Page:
Ealing Rocket Man Jailed

Wife who offered baby for martyrdom walks free

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Yassin Nassari

Diagrams/instructions on the construction of rocket

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Ealing Mother 'Offered Baby for Martyrdom'

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A 28-year-old man from Ealing has been jailed for three and a half years today for possessing material, including plans for a missile similar to those used by terrorists in the Middle East. Yassin Nassari was found guilty at the Old Bailey of possessing information likely to be useful to a person committing or preparing an act of terrorism contrary to Section 58 Terrorism Act 2000. Metropolitan Police Service counter terrorism officers launched an investigation - codenamed Operation Bivalve - after items were found in Nassari's possession when he returned to the UK in 2006.

His wife Bouchra El Hor, 24, was cleared of concealing his terrorist plans despite a letter being discovered in his position which appeared to offer their baby son up for martyrdom. The Dutch national claimed that she had no knowledge of her husband's activities and that the letter was a work of fiction.

In May 2006 Nassari arrived at Luton airport from Amsterdam. His luggage was searched and some items, including a computer hard-drive were seized and later examined by police. The external hard drive contained dozens of saved files, including documents about martyrdom, weapons training and how to construct the Qassam artillery rocket - a home-made steel rocket used by terrorists in the Middle-East. From the material held on the hard-drive - a viable rocket could have been manufactured.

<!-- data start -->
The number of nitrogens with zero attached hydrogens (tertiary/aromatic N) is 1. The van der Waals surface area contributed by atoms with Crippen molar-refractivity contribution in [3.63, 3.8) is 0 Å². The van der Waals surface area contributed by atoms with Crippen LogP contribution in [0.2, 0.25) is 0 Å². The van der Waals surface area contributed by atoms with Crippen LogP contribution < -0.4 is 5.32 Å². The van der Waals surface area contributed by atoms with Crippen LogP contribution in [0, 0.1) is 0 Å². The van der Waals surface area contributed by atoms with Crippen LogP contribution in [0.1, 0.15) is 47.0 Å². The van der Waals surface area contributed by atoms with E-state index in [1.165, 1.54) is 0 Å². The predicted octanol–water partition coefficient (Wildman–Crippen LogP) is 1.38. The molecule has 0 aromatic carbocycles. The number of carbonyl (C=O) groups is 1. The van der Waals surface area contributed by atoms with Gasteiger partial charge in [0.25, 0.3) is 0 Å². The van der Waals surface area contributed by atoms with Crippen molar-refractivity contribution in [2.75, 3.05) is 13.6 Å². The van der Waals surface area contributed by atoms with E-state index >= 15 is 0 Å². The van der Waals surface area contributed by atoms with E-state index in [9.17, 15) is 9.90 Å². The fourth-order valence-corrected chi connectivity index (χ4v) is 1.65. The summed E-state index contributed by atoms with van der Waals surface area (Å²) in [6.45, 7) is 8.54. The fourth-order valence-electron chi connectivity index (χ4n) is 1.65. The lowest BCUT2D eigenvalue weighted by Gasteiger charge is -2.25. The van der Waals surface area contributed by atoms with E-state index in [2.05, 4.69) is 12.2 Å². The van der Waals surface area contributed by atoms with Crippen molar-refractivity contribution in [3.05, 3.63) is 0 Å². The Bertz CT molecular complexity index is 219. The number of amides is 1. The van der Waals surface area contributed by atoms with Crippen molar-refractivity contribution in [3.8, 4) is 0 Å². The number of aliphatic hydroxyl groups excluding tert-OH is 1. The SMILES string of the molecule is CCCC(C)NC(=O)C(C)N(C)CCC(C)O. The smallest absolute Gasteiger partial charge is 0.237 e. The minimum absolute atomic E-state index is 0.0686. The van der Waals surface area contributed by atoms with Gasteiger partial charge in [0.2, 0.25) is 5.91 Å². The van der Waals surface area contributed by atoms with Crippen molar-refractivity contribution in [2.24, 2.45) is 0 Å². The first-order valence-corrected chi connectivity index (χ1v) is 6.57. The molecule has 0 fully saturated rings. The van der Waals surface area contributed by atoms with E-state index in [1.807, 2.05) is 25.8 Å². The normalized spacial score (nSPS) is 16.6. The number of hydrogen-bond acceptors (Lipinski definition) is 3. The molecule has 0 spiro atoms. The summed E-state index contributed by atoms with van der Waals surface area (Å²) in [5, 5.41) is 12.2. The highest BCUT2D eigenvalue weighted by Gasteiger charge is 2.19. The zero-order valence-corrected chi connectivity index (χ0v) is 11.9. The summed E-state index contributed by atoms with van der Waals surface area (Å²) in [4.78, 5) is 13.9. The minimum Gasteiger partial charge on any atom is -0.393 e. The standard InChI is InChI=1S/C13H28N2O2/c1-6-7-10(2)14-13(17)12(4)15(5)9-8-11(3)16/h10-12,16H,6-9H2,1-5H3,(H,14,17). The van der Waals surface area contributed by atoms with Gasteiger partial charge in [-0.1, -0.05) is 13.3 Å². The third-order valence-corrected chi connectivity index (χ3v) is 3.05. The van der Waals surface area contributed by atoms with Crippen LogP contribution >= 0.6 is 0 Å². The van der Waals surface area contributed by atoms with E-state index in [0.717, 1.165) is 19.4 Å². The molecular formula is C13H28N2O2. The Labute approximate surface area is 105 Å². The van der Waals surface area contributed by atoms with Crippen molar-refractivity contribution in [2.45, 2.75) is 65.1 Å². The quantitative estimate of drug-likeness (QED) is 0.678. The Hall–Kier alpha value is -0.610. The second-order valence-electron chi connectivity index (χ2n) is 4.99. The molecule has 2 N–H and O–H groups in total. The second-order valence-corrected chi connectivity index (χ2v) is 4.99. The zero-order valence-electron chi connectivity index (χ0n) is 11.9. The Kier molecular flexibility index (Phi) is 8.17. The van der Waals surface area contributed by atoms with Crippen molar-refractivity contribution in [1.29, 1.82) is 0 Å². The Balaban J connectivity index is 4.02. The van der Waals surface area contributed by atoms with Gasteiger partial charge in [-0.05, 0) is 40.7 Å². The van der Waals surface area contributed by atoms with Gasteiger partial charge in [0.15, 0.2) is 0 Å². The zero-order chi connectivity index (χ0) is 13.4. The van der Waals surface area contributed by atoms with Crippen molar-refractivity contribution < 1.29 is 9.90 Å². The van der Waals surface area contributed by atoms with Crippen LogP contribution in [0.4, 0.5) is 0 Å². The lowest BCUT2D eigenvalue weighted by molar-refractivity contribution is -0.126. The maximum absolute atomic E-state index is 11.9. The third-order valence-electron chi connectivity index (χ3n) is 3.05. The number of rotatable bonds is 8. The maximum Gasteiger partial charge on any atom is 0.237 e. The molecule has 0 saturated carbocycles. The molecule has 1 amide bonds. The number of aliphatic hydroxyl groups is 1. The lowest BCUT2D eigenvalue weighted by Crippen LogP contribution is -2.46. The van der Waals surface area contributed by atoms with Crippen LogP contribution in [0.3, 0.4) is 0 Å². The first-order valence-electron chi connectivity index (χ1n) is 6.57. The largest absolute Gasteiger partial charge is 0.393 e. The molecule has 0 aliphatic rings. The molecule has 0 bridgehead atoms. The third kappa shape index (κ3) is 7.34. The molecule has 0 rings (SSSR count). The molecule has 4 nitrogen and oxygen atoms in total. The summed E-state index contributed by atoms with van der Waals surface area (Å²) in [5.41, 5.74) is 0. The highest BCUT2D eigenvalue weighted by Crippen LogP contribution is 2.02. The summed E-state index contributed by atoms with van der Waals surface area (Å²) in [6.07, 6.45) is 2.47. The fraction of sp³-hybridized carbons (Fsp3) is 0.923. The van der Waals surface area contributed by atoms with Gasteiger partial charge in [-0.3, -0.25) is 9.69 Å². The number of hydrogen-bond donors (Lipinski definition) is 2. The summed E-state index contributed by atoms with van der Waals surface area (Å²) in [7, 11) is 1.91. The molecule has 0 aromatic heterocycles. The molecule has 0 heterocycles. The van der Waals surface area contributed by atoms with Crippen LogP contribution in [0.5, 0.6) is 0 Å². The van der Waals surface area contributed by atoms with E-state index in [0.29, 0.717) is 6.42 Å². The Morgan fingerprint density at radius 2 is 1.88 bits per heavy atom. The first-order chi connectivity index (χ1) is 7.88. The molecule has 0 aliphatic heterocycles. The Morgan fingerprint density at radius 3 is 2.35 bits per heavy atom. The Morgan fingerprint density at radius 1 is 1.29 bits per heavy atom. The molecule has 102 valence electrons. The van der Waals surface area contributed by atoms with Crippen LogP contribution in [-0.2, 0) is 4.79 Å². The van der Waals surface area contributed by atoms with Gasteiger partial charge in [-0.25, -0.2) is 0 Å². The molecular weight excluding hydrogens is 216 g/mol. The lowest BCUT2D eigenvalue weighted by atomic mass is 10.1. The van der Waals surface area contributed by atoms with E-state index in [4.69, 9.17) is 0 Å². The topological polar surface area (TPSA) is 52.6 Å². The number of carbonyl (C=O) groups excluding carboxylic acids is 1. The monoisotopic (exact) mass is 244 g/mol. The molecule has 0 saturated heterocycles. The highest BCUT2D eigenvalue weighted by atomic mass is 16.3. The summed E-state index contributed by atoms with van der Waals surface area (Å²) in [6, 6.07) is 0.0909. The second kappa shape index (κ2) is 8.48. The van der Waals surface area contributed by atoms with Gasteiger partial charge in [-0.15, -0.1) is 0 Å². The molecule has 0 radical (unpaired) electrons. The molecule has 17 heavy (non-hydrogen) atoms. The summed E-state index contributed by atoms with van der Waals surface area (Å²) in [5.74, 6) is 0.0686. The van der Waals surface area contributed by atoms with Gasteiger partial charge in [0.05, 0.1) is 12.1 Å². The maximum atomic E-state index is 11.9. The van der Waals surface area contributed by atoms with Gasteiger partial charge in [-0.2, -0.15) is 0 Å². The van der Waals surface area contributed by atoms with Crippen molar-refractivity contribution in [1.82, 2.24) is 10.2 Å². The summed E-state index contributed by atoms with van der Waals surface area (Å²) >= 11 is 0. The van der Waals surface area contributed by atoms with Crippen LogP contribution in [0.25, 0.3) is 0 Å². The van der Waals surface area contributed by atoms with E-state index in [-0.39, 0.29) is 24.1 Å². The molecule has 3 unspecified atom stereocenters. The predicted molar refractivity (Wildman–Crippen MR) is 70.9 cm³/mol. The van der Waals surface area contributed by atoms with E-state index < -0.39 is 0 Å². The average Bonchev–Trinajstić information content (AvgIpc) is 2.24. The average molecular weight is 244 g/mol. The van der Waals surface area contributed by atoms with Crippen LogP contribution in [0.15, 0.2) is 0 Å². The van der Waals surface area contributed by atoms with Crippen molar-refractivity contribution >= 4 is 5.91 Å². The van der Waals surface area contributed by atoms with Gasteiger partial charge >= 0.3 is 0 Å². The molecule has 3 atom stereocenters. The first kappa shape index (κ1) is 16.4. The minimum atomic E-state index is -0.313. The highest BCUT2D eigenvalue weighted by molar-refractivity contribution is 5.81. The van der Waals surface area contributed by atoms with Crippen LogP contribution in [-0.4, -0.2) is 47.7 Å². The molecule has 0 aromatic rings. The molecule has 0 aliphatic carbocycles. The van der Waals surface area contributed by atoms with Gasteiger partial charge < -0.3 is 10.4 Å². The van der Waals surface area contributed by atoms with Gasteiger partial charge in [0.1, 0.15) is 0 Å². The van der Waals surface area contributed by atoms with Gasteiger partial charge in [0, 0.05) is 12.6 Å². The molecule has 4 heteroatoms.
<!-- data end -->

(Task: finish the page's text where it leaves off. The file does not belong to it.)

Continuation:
Due to the nature of the material uncovered officers executed a search warrant at Nassari's home in Ealing and he was arrested under the Terrorism Act 2000. At the address a large haul of incriminating material was found including several graphic and violent videos of terrorist attacks and beheadings; and files including documents entitled: "Preparing the Fighter Who Is Going For Jihad" and "Military knowledge of the Mujahideen."

Further enquiries revealed that in April 2005 Nassari left the UK and went to Syria where he got a job teaching English. In April 2006 he downloaded material to do with the construction and handling of missile and other explosives onto the external hard-drive. He left Syria at the end of April 2006 and flew to Amsterdam and then on to Luton where he was stopped.

Forensic analysis revealed that Nassari had communicated with other extremists via internet chat-rooms. With the user name "Mock Turtle" he exchanged views with other users, including one known as "Abu Dujanah". Dujanah was in fact Tariq al-Daour - who was jailed along with two other men in last month for incitement to murder using the internet.
In one exchange Nassari sought advice from al-Daour on how to access a graphic video of the killing of an American captive by terrorists in Iraq.

Deputy Assistant Commissioner Peter Clarke, head of the MPS Counter Terrorism Command said: "Nassari held the ideology, ability and determination to find and download material which would have been useful to terrorists. He communicated with other like-minded people and shared their interest in gruesome extremist material. He conducted research into how to construct and deploy weaponry commonly used by terrorists in the Middle-East. What he intended to do upon his return to the UK is unclear. However, it is possible that his research could have ended up in the hands of individuals or groups willing to put it into practice."

July 17, 2007